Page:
Carolina for Mayor Campaign June 4, 2013 Kermit Carolina’s Response to Civil Injunctions criticisms Yesterday, several Mayoral

candidates offered criticisms of my call for Civil Injunctions against the city’s most violent repeat offenders. Clearly, the other candidates have the right and responsibility to respond to my ideas. I welcome the candidates’ responses, and look forward to continuous debate right up to the primary. But let’s be crystal clear here, when it comes to crime, we are going to need bold ideas, and Civil Injunctions for that one-half of one percent of those repeat, violent offenders is just that. It is imperative that the idea of Civil Injunctions not be taken out of context; this must not be used as a sound bite. Civil Injunctions are part of an overall plan, and do not reflect the entire plan. I have repeatedly called for the expansion of Community Policing, job-training opportunities, effective re-entry programs and targeted wrap-around services for families. Again, let’s be clear - these opportunities must be available for those who truly want them, need them and are committed enough to improving their lives. As we know, there are those who simply will not respond to these services, so we must implement measures to make sure that each and every neighborhood is safe. I firmly believe that Civil Injunctions – which allow individuals to maintain and exercise their due process rights by demonstrating in a court of law that they are not a risk to the community – would be a successful strategy for dealing with repeat violent offenders. Make no mistake about it; I understand that the idea of Civil Injunctions may be considered by many to be bad politics in this city. But there are times when bad politics is good policy; this happens to be one of those cases. I have said from the start that we need audacious ideas to deal with the problems that confront us, and I fully intend to offer such ideas. Senator Harp has been in the State Senate for two decades. What has she done to address the one half of one percent of repeat violent offenders? Henry Fernandez served as Economic Development Administrator in this city for years – giving him decision-making authority over millions of dollars in city resources – what did he do to address the city’s most violent, repeat offenders? Justin Elicker has only been in New Haven for about 70 months- he still needs time to fully understand the impact that violent crime is having on communities throughout this city. I also believe that the candidates’ criticisms show their unwillingness to think differently about solutions to the violence plaguing some of New Haven’s neighborhoods. The candidates’ criticisms, while welcomed by me, also show their utter disconnectedness from what is really happening in some of our neighborhoods. My sense of urgency stems from growing up in some of New Haven’s most violent neighborhoods, and working for two decades with young people who live in some of New Haven’s most violent neighborhoods. Working at Hillhouse puts me squarely in the eye of the storm, and requires me to provide daily, multi-level support to students who have to navigate very dangerous areas of this city.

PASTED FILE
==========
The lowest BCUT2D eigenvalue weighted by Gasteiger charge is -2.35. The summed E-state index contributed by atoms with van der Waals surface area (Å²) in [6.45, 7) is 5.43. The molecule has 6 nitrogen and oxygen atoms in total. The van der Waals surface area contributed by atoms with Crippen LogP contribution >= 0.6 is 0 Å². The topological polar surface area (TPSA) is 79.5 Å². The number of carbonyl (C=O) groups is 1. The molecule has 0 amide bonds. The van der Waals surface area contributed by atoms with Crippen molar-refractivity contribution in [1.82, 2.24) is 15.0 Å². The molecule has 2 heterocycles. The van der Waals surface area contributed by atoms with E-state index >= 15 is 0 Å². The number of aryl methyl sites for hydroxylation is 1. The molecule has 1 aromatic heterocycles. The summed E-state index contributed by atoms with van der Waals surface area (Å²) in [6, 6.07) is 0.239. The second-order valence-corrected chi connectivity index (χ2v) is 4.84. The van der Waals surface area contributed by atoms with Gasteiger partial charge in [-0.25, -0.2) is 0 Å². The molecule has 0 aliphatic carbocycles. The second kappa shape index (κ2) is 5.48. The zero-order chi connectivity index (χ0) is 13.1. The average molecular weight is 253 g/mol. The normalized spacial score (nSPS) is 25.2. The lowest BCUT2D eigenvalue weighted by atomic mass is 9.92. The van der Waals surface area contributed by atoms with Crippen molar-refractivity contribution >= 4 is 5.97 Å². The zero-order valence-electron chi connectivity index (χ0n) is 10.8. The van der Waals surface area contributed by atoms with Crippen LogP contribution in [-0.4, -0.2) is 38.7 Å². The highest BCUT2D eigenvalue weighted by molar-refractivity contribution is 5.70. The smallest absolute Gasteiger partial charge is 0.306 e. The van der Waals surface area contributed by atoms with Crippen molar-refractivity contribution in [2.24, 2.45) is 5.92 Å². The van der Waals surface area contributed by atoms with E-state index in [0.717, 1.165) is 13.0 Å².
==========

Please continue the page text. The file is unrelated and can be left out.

Candidates who have been fortunate enough not to deal with violence in their lives are not likely to have the courage to think differently about what needs to be done. It is not just unfair, but it is also counterintuitive to be soft on New Haven’s most violent, repeat offenders when these offenders make it unsafe for the elderly to sit on their front porches and enjoy a nice day. These offenders make it next to impossible for our children to just be children and play in the park or in front of their homes. Law-abiding, hard working adults have to be worried about their safety when doing something as routine as bringing groceries in the house because of these repeat offenders. Teenagers have to worry about their safety when they are just trying to attend a party or other social event. Why should the law-abiding residents be the ones watching their backs? Shouldn’t the city’s most violent, repeat offenders be the ones watching their backs? What would those candidates who criticize my idea recommend we do? Do they recommend more teen centers – as if these repeat, violent offenders would take advantage of them? Do they simply latch on to other people’s ideas? Do they advocate for tired, politically correct solutions? Leaders are required and expected to make difficult choices. And if the other candidates are unwilling to think differently or to work with the community and law-enforcement officials to aggressively deal with repeat, violent offenders, then I have no choice but to question whether or not they truly understand the impact that violence is having in some of our neighborhoods – and I certainly question whether they are in touch with the realities of those who live in these neighborhoods.

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